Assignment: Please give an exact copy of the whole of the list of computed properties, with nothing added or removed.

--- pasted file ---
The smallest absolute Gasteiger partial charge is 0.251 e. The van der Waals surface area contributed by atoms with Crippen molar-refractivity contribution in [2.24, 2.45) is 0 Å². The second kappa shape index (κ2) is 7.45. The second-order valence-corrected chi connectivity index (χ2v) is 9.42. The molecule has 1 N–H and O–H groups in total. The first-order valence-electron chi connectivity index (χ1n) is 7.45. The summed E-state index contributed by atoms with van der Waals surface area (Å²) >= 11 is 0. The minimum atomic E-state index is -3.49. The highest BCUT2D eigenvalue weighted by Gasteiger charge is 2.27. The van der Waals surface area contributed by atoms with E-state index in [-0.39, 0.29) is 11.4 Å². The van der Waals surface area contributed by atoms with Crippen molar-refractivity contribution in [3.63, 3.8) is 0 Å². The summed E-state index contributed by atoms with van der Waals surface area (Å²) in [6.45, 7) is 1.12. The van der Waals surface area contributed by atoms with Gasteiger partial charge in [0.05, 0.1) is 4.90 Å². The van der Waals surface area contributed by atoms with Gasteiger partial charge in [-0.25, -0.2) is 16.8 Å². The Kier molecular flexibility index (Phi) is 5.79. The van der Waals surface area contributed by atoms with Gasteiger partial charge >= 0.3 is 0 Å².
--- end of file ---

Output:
The smallest absolute Gasteiger partial charge is 0.251 e. The van der Waals surface area contributed by atoms with Crippen molar-refractivity contribution in [2.24, 2.45) is 0 Å². The second kappa shape index (κ2) is 7.45. The second-order valence-corrected chi connectivity index (χ2v) is 9.42. The molecule has 1 N–H and O–H groups in total. The first-order valence-electron chi connectivity index (χ1n) is 7.45. The summed E-state index contributed by atoms with van der Waals surface area (Å²) >= 11 is 0. The minimum atomic E-state index is -3.49. The highest BCUT2D eigenvalue weighted by Gasteiger charge is 2.27. The van der Waals surface area contributed by atoms with E-state index in [-0.39, 0.29) is 11.4 Å². The van der Waals surface area contributed by atoms with Crippen molar-refractivity contribution in [3.63, 3.8) is 0 Å². The summed E-state index contributed by atoms with van der Waals surface area (Å²) in [6.45, 7) is 1.12. The van der Waals surface area contributed by atoms with Gasteiger partial charge in [0.05, 0.1) is 4.90 Å². The van der Waals surface area contributed by atoms with Gasteiger partial charge in [-0.25, -0.2) is 16.8 Å². The Kier molecular flexibility index (Phi) is 5.79. The van der Waals surface area contributed by atoms with Gasteiger partial charge >= 0.3 is 0 Å².